All Is Lost
If nothing else, All Is Lost is a study in watching a man simply think. You can tell that Our Man is working things out, seeking solutions, considering his next move. But he's also contemplating his dire circumstances—and his possible demise.
Many reviews are comparing All Is Lost to The Old Man and the Sea, and there's some merit to that. But Hemingway's story—both the book and the 1958 film starring Spencer Tracy—is driven by dialogue, inner and outer, so we always know what the Old Man is thinking. He frequently speaks aloud, and when he doesn't, Hemingway shares the man's thoughts with the reader. (In the film, Tracy narrates his thoughts in voiceover.)
In All Is Lost, it's just the old man and the sea, and we've pretty much got to figure out what he's thinking for ourselves. But Redford makes that exercise gratifying, in one scene after another. In one particularly poignant moment, Our Man stands chest deep in water in his cabin, and he looks into the mirror. Pondering his fate? Looking into the face of inevitable death? No. He contemplates his reflection and then . . . begins to shave. The captain preparing to go down with his ship? Perhaps. But he wants to look good doing it.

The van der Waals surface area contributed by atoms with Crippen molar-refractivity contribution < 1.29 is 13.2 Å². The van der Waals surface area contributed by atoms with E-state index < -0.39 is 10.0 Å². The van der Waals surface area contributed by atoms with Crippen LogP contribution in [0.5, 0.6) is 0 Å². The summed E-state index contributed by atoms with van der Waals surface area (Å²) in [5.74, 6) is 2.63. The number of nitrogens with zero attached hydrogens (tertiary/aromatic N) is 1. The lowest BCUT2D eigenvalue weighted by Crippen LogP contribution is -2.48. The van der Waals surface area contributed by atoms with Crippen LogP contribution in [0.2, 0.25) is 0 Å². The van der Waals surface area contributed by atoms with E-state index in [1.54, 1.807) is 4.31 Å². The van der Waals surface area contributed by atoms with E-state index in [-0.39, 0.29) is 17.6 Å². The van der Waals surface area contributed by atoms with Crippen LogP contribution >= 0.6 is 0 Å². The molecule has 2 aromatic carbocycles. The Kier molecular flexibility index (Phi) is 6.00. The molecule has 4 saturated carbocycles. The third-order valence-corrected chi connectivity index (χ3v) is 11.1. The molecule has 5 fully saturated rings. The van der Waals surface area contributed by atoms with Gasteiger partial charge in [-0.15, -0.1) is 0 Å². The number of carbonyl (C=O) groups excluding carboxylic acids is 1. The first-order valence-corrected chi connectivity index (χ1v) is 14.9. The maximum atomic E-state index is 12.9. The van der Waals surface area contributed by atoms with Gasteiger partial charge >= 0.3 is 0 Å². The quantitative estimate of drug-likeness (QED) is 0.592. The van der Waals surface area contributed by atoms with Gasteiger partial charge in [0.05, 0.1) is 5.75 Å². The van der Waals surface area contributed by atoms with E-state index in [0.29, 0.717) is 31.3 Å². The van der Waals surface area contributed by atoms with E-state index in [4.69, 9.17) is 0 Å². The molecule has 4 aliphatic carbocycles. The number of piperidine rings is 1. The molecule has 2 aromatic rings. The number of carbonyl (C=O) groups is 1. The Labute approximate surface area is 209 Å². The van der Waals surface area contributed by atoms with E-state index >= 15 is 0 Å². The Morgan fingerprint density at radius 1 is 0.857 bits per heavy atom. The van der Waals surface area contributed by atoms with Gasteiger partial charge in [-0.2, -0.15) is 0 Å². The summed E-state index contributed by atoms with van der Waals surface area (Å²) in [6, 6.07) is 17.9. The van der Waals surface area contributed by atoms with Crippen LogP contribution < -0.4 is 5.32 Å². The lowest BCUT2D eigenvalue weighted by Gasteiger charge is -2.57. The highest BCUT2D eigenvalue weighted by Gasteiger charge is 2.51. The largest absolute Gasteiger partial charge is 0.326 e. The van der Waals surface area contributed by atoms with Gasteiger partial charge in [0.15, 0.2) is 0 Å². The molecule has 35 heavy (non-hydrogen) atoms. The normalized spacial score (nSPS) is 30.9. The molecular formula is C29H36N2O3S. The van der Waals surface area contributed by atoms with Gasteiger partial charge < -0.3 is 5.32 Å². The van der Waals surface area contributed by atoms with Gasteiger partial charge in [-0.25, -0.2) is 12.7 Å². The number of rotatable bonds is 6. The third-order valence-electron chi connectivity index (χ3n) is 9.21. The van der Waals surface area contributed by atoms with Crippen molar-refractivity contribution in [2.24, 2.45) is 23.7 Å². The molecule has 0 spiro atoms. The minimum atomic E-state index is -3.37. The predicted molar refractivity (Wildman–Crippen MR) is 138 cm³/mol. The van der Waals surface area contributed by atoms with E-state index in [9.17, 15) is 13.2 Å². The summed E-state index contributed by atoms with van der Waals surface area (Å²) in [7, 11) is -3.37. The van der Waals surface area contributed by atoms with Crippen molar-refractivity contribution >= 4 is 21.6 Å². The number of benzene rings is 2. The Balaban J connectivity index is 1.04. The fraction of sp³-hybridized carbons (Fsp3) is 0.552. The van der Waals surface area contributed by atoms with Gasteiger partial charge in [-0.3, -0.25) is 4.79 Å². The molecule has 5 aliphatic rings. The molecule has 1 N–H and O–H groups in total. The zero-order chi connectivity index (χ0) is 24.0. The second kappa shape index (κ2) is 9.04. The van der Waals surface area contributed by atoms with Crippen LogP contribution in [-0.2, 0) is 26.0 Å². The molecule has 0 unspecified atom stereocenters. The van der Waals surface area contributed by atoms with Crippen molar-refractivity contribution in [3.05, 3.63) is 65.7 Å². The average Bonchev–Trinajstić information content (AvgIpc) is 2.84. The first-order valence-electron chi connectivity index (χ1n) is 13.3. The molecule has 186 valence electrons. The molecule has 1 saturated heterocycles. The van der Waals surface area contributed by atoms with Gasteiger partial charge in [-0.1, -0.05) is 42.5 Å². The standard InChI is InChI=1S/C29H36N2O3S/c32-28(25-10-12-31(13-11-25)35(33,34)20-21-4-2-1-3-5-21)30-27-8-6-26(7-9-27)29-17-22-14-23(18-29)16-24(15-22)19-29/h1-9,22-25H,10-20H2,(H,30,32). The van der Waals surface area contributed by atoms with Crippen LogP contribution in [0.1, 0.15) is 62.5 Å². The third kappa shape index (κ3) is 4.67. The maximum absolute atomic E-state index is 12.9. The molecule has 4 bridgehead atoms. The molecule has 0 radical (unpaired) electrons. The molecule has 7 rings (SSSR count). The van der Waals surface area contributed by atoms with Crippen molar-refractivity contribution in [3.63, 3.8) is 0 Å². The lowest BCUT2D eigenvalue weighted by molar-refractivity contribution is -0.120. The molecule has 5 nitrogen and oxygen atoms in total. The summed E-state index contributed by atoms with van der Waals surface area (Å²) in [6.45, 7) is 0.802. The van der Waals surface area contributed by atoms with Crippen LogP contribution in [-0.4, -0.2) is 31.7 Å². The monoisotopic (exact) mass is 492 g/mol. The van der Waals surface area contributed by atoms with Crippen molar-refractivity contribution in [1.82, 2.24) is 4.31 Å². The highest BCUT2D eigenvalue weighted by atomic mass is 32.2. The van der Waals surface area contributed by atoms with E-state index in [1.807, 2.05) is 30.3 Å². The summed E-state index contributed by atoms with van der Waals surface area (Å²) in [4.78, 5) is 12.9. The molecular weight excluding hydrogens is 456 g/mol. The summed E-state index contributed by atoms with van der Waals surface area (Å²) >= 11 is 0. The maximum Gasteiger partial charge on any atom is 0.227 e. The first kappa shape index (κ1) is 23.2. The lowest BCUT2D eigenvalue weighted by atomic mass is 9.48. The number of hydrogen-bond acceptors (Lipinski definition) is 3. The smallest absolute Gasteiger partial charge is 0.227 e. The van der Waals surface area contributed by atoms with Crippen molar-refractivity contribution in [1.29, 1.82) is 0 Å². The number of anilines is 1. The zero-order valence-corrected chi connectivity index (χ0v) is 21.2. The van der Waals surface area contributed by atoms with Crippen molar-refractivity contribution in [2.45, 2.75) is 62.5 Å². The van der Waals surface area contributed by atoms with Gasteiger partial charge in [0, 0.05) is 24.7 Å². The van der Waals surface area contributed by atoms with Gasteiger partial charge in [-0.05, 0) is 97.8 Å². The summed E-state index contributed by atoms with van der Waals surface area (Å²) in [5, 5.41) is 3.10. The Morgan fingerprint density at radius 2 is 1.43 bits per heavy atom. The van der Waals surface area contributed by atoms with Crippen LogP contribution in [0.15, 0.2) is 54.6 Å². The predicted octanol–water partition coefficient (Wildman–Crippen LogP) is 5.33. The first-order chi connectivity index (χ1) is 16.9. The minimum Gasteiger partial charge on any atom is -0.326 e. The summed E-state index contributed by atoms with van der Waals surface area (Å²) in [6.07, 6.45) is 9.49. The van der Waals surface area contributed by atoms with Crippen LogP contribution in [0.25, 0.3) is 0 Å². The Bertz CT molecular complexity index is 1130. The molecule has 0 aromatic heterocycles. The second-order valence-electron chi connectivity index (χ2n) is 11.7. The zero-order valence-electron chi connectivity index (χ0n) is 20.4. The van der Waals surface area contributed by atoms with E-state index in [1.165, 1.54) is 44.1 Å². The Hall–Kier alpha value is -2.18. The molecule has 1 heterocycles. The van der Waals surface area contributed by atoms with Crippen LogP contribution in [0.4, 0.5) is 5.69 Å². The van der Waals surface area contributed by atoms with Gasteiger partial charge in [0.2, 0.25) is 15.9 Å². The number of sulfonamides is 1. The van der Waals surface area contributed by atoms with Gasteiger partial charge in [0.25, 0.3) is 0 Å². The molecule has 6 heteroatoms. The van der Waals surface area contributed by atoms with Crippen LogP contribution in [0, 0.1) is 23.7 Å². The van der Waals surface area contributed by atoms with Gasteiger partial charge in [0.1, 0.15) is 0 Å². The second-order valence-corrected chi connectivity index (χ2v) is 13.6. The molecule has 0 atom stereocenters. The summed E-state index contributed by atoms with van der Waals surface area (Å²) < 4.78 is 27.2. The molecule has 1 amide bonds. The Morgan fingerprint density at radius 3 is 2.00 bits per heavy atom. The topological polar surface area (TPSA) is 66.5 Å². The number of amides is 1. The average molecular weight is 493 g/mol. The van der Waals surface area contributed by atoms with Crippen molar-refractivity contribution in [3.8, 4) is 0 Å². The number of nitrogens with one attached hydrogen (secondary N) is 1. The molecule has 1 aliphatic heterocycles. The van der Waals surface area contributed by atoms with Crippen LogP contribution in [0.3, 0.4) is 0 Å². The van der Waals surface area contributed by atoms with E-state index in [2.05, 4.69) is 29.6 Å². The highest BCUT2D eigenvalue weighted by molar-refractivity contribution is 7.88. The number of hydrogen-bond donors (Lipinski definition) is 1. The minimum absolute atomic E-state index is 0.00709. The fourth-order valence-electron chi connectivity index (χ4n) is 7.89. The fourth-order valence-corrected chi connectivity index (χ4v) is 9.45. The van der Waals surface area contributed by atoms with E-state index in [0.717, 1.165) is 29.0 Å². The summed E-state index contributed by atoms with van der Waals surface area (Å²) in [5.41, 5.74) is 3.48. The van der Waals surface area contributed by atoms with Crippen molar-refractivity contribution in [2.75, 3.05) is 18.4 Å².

It's one of those moments where, as a viewer, you can only watch and appreciate. You forget Redford is acting, and you just see a man fighting for his life. But then, as you exit the theater, you remember that Redford has never won an Oscar for acting (he won Best Director for 1981's Ordinary People). And you think, This is his time. One of the most respected men in the business, Redford did win an honorary Oscar in 2002, essentially a lifetime achievement award. But in All Is Lost, this is the achievement of a lifetime.
It's also worth noting the work of writer-director J.C. Chandor (Margin Call), who brilliantly pulls off several feats with All Is Lost: the entire movie takes place on water; there's only one character; there's almost zero dialogue. (Movie scripts are often 120 pages or more; this one was 30.)
Well, to be honest: while Redford only utters two words on screen, it's not exactly true that those are all the words he says in the entire film. As the movie opens on a still blank screen, before we see Our Man or his boat, we hear Redford in a very brief voiceover, setting the scene. Here's a portion of that opening monologue:
"I'm sorry," he says. "I know that means little at this point, but I am. I tried, I think you all would agree that I tried. To be true, to be strong, to be kind, to love, to be right. But I wasn't . . . All is lost here . . . except for soul and body . . . that is, what's left of them.
"It's inexcusable, really, I know that now. How it could have taken this long to admit that, I'm not sure. But it did. I know it now, and I'm sorry. I did not want to go, I still don't, I fought till the end, I'm not sure what that is worth, but know that I did. . . .